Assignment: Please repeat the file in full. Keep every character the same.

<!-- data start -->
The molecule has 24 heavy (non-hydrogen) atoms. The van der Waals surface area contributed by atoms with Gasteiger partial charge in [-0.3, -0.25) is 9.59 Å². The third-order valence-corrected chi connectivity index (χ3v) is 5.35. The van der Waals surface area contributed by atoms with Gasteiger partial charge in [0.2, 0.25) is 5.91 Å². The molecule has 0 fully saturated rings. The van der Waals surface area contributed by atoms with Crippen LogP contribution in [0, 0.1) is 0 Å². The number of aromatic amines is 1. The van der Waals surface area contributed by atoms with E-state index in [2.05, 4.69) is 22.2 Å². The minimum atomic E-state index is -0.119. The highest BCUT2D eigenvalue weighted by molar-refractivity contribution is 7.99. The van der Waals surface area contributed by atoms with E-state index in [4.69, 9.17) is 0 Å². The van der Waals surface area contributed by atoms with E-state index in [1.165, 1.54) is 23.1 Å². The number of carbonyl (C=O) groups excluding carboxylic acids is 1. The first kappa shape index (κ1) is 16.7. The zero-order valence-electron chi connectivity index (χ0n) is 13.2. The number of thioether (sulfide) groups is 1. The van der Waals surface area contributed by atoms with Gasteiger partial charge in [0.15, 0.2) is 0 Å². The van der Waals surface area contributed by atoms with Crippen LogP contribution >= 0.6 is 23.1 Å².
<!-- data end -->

The molecule has 24 heavy (non-hydrogen) atoms. The van der Waals surface area contributed by atoms with Gasteiger partial charge in [-0.3, -0.25) is 9.59 Å². The third-order valence-corrected chi connectivity index (χ3v) is 5.35. The van der Waals surface area contributed by atoms with Gasteiger partial charge in [0.2, 0.25) is 5.91 Å². The molecule has 0 fully saturated rings. The van der Waals surface area contributed by atoms with Crippen LogP contribution in [0, 0.1) is 0 Å². The number of aromatic amines is 1. The van der Waals surface area contributed by atoms with E-state index in [2.05, 4.69) is 22.2 Å². The minimum atomic E-state index is -0.119. The highest BCUT2D eigenvalue weighted by molar-refractivity contribution is 7.99. The van der Waals surface area contributed by atoms with E-state index in [4.69, 9.17) is 0 Å². The van der Waals surface area contributed by atoms with E-state index in [1.165, 1.54) is 23.1 Å². The number of carbonyl (C=O) groups excluding carboxylic acids is 1. The first kappa shape index (κ1) is 16.7. The zero-order valence-electron chi connectivity index (χ0n) is 13.2. The number of thioether (sulfide) groups is 1. The van der Waals surface area contributed by atoms with Gasteiger partial charge in [0.15, 0.2) is 0 Å². The van der Waals surface area contributed by atoms with Crippen LogP contribution >= 0.6 is 23.1 Å².